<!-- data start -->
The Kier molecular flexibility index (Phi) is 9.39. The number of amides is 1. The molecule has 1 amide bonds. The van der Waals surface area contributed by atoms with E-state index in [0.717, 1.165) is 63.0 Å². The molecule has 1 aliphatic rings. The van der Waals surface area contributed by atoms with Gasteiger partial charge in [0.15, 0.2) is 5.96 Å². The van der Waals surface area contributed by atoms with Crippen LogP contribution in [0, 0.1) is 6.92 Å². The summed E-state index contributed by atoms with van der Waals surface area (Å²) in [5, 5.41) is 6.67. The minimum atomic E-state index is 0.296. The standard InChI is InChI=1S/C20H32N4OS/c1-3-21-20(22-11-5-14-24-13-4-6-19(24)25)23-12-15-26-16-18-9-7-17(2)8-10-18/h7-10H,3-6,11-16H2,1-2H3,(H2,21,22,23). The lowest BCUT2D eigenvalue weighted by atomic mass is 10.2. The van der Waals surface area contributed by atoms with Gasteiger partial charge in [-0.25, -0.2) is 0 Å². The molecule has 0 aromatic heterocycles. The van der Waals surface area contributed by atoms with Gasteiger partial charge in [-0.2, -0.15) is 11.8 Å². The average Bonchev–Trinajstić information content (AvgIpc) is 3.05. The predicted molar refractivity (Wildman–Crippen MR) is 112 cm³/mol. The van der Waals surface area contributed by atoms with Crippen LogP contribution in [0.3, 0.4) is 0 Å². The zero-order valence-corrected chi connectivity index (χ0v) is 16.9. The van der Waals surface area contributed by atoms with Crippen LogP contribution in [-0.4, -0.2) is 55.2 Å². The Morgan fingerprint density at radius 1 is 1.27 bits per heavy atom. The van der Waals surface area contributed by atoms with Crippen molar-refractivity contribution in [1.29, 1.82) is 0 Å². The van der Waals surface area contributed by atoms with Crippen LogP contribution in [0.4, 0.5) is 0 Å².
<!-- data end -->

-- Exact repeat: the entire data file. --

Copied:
The Kier molecular flexibility index (Phi) is 9.39. The number of amides is 1. The molecule has 1 amide bonds. The van der Waals surface area contributed by atoms with E-state index in [0.717, 1.165) is 63.0 Å². The molecule has 1 aliphatic rings. The van der Waals surface area contributed by atoms with Gasteiger partial charge in [0.15, 0.2) is 5.96 Å². The van der Waals surface area contributed by atoms with Crippen LogP contribution in [0, 0.1) is 6.92 Å². The summed E-state index contributed by atoms with van der Waals surface area (Å²) in [5, 5.41) is 6.67. The minimum atomic E-state index is 0.296. The standard InChI is InChI=1S/C20H32N4OS/c1-3-21-20(22-11-5-14-24-13-4-6-19(24)25)23-12-15-26-16-18-9-7-17(2)8-10-18/h7-10H,3-6,11-16H2,1-2H3,(H2,21,22,23). The lowest BCUT2D eigenvalue weighted by atomic mass is 10.2. The van der Waals surface area contributed by atoms with Gasteiger partial charge in [-0.25, -0.2) is 0 Å². The molecule has 0 aromatic heterocycles. The van der Waals surface area contributed by atoms with Gasteiger partial charge in [-0.2, -0.15) is 11.8 Å². The average Bonchev–Trinajstić information content (AvgIpc) is 3.05. The predicted molar refractivity (Wildman–Crippen MR) is 112 cm³/mol. The van der Waals surface area contributed by atoms with Crippen LogP contribution in [0.3, 0.4) is 0 Å². The zero-order valence-corrected chi connectivity index (χ0v) is 16.9. The van der Waals surface area contributed by atoms with Crippen LogP contribution in [-0.4, -0.2) is 55.2 Å². The Morgan fingerprint density at radius 1 is 1.27 bits per heavy atom. The van der Waals surface area contributed by atoms with Crippen molar-refractivity contribution in [1.29, 1.82) is 0 Å². The van der Waals surface area contributed by atoms with Crippen LogP contribution in [0.4, 0.5) is 0 Å².